GPs will be paid to provide services for patients with haemochromatosis, which will mean some 8,000 with this condition will no longer have to attend their hospital for therapeutic phlebotomy but can be managed locally by their GP. This could save patients up to three visits a year to the hospital and will also free up very significant resources in the hospital setting.
It has been agreed to pay GPs a fee for participation in weekly virtual consultations with consultant cardiologists to discuss patients with heart failure and agree or amend care plans for these patients. This is a really good example of using technology and integrated care, and of hospital doctors and GPs working together to discuss cases. These virtual clinics will divert patients from acute settings and outpatient department waiting lists. A pilot currently in operation in the Carlow-Kilkenny area has shown a 95% decrease in referral for admission and an 87% decrease in referral to outpatient departments of these patients. The clinics clearly work. The pilot will be extended, and a further three clinics will be established, with four in place over 2019 to 2022. This will provide 17,500 virtual clinic slots per year when fully implemented during which one or more patients will be discussed.
I welcome the agreement by GPs to co-operate with waiting list validation exercises. This will ensure more accurate and current waiting lists, improved access to services and better outcomes for patients.
A wide-ranging set of important modernisation measures also been agreed in the areas of ehealth, medicines management and multidisciplinary working, as well as the increased use of diagnostic imaging and laboratory services.
Over the next four years, patients, GPs and the health service as a whole will significantly benefit from these initiatives. I particularly welcome GPs’ agreement to engage strongly with the exciting ehealth agenda, another key Sláintecare initiative, which will enable safer, joined-up patient care and will also help the health service to greatly reduce the use of outmoded paper-based communications and record-keeping. We need to move beyond the paper file to electronic health records.
Over the next number of years, GPs will engage in a wide range of important ehealth initiatives, including the rolling out of electronic prescribing, which will enhance the safety and quality of the prescribing process; and the development of summary and shared care electronic patient records, which will give GPs and other healthcare professionals access to important patient information.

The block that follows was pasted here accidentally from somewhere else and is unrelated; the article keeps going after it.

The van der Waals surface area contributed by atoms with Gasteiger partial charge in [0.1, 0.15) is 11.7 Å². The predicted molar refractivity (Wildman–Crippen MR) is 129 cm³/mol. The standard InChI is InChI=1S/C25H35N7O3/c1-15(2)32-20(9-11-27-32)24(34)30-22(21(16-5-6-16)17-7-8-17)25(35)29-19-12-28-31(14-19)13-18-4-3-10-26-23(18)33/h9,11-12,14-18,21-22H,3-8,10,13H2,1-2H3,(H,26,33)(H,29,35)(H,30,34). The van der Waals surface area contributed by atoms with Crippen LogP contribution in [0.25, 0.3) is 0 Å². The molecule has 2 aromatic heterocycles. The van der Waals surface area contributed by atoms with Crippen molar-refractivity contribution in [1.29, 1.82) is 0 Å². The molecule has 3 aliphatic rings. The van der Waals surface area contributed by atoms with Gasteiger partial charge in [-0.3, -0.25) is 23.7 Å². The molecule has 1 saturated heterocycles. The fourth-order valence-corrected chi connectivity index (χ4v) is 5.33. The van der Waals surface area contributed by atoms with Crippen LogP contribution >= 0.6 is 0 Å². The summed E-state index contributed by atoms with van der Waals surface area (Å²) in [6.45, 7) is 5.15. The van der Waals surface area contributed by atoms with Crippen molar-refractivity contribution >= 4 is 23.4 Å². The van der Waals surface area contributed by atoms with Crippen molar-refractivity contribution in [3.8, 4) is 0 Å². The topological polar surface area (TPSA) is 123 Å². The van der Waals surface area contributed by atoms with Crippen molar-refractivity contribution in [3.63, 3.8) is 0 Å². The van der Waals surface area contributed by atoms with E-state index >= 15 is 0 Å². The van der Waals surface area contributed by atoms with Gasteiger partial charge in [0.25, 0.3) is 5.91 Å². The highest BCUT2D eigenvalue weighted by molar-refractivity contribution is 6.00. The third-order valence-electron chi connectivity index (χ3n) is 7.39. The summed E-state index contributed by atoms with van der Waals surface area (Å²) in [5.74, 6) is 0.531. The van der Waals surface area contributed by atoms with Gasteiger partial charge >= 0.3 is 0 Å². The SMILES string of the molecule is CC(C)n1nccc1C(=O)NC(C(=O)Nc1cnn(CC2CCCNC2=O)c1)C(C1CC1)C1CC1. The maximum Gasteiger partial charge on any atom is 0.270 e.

The introduction in 2019 of a system of HSE pharmacist-led medication reviews, initially for patients over 75, will facilitate safer, more appropriate and more cost-effective prescribing. GPs will also for the first time formally co-operate with HSE multidisciplinary networks of health professionals, again key to the delivery of Sláintecare.
In return for all this, the Government will increase investment in general practice by approximately 40%, or €210 million, over the next four years. This will see very significant increases in capitation fees for GPs who sign up to participate in the reform programme and the introduction of new fees and subsidies for additional services, such as chronic disease management. Very important, we will also increase support for rural practices and for those in disadvantaged urban areas. The rural practice allowance will be increased by 10% in 2020 and, for the first time ever, targeted funding of €2 million annually will be set aside to provide additional support to practices in deprived urban areas. This is an important development.
Crucially, we will introduce improved family-friendly arrangements for GPs, increasing the maternity and paternity cover for GPs to try to help make general practice a more attractive career option.